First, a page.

Rochester (NY) Democrat and American, 7/25/1861

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Contributed by John Hennessy

12th New York Infantry roster

Lt. Col. William H. Browne, 31st New York Infantry, On the Campaign

11 06 2020

Camp Near Alexandria, Va., July 22, 1861.

We have just arrived in camp after an absence of six days. A magnificent action has been fought. We must have had nearly 40,000 men engaged and the enemy, as events proved, had many more. The 31st had a post of honor, and honorably maintained it up to the moment of retreat. At each step new difficulties arose, and cunning devices of the foe were developed. Masked batteries, protected by the living wood, treacherous mires, and crafty ambuscades, came to light. I was only by a miracle of Grace that I escaped harm. Once I was sent with some companies to “draw out” the enemy. They came too soon, and sent a volley of rifle balls at us, as out caps rose upon the brow of the hill within a few hundred yards of their concealed works. We had only one man touched, springing back as we did into a ravine. As the rebels slowed themselves in pursuit of us, Richardson’s battery of rifled cannon threw in spherical case shot that did much slaughter. They seem determined not to come out openly and fight like true soldiers, so we have to resort to stratagem to bring them within reach. While making a reconnoisance during the battle, I came upon a force of rebels from two or three thousand strong as near as could be judged. Blackhawk took me on a gallop along their front.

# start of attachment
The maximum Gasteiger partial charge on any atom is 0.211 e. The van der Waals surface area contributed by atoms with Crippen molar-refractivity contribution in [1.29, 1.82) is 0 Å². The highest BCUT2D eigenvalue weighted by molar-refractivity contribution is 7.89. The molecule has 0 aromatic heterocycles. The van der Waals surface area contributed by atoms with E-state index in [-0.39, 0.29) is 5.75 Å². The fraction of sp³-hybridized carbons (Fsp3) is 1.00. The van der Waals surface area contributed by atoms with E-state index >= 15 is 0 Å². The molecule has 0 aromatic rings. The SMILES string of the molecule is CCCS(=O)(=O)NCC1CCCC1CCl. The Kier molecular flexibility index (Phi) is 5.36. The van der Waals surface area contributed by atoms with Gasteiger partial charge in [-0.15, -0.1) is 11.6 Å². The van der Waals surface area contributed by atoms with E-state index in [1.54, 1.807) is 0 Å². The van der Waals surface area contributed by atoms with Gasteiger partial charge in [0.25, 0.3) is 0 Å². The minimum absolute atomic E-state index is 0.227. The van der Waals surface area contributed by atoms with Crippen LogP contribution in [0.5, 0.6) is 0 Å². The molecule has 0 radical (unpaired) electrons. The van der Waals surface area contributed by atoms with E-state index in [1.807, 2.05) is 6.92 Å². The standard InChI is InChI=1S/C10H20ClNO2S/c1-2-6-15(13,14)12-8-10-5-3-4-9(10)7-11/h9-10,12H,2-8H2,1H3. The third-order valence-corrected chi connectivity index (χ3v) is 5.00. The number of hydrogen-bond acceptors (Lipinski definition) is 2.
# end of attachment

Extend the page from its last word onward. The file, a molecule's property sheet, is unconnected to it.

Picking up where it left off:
Much to our surprise they had entered a ravine, and were discovered by our pickets just in time to prevent their turning our left flank. The instant they saw me a shower of balls came whistling about me. Then the grass was not suffered to grow beneath Black Hawk’s feet. He took the hint, and the way the noble beast cleared a fence and swept along the hill-side up to the battery of rifled guns of Capt. Green was the theme of admiration of the beholders. A score of guardian angels must have averted from me the leaden rain. One shot, perhaps intended for me, struck the head of a gallant young lieutenant (Gill, serving with the regular artillery) and penetrated the brain. While the guns were playing upon the heads of the interlopers, I hastily examined the wound, no surgeon being present. Emptying a canteen of water upon the head of the poor fellow, I soon satisfied myself that the injury was fatal. Consciousness was gone although the eyes were open and he breathed hard, and steadily, a smile being fixed on his lips. I think he lived only half an hour. Lieut. G. belonged to the Massachusetts volunteers.